'So I needed something really good. I went to Graham's Hi-Fi, where I heard a Linn Sondek with a Rega arm and an Ortofon VMS20E cartridge. And I said to myself, I was coming here to buy a Rega deck, but I've got to have the Sondek. It was playing through a pair of Mission 770s. And I thought, I wish I could afford those too!

'I think I paid £307 for the Linn, and £48 for the Rega arm, which was the Acos Lustre in those days. I also bought a pair of AR 17 speakers, which Grahams used to turbo-charge. I don't know what they did to them, possibly just tightened down the drivers and changed capacitors.

'They were all right, but I don't think I kept them very long. I remember getting a pair of Castle speakers which were lovely, rosewood cabinets and a mellow tone. They sounded much nicer with the NAD amp than the AR 17s, which could be a bit brittle.'

And John got the magazine job, as staff writer on Hi-Fi Answers. He took over from Tony Horkins, who had just left to become editor of Beat Instrumental, and subsequently International Musician. It was Tony who had wittily turned that old BPI anti-piracy slogan on its head: "Home taping is skill in music". The editor of Hi-Fi Answers was none other than Keith Howard.

'When I joined Hi-Fi Answers,' says John, 'I was like a kid in a candy store. I never wanted to be a journalist. I was interested in hi-fi, it was my hobby. And I was writing about my hobby.

'I sold my Linn and bought another one, which was very swish in a rosewood plinth. But I have to admit that it was never as good as the old afrormosia one.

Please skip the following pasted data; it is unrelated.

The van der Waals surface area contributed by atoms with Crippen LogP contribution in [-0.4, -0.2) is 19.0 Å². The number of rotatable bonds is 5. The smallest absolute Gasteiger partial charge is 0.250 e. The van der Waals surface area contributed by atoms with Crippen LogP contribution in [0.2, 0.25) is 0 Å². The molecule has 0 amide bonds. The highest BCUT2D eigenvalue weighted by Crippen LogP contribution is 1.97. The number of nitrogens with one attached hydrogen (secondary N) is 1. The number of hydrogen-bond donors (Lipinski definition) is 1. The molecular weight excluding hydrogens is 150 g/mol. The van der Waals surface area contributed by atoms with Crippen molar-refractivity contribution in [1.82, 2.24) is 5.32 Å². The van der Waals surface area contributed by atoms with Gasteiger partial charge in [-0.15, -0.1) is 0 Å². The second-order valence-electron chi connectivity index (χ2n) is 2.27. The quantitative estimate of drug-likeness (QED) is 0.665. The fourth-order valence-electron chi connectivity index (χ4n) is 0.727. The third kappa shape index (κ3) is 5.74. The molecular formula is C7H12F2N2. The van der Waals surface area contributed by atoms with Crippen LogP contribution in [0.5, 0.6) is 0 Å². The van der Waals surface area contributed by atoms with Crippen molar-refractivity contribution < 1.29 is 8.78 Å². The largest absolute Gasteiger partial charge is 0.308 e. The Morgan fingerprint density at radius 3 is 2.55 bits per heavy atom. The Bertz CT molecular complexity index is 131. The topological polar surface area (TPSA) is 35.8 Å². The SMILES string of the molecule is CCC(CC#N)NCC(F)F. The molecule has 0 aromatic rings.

'By this time I was becoming a bit of a bass freak. I always wanted to hear what the bass guitar was doing, to be able to differentiate between the bass guitar and the kick drum.

'Then I heard the first Rock turntable, demonstrated by Max Townshend and Professor Jack Dinsdale. And the first time I heard the front-end damping, the way it tightened and controlled the bass, I thought, "That's the way to play a gramophone record!"

'So I bought the little utilitarian black Rock, that was £298, about £8 cheaper than the Linn. Then when Townshend came out with the Rock Reference turntable, I got that, and now, 20-odd years later, it's still going round at 33.3 and 45, and all I've ever done is change the belt.'

Heavyweight 1989 vintage Rock Reference turntable with its signature front-end damping trough and electronic speed switching is fitted with partnering Excalibur arm.

John spent seven happy years at Hi-Fi Answers. But finally, in 1988, he was headhunted for the editorship of Hi-Fi Choice, then a small-format bi-monthly compendium of reviews, but about to relaunch as a glossy monthly.

'It was quite painful waving goodbye to Keith, because he really had been my mentor. You've got to remember that CD was coming. Digital audio! And none of us understood how any of that worked. Except Keith. Very often, after work Keith would give evening classes explaining how CD worked. And I'd go along as his roadie. What I know about hi-fi, I learned from Keith. He'd explain how you look at the mass of the tonearm and the compliance of the cartridge and work out the resonance. I learnt all that, because I had a wonderful boss: Keith Howard at Hi-Fi Answers in the 1980s.

'Anyway, I went to Hi-Fi Choice. And the new monthly magazine was a success. It was all colour, which was something in those days. "But I had no aspirations to being a publisher. My passion was hi-fi. It was just pure happenstance that one day, the PR guy from Pioneer who was visiting the magazine mentioned that he was moving on.

'The next time I was talking to Pioneer, I said "Oh, I hear so-and'so's leaving, what are you going to do without him?" And they said "Do you want a job? You're a journalist, you can write press releases, you understand how the stuff works, we need somebody like you!"

'By this time, of course, I was married, had a child. This meant a proper job, with a company car. And I thought, instead of just writing about hi-fi, criticising and saying "why did they make it like that?" it would be a real buzz to be on the inside!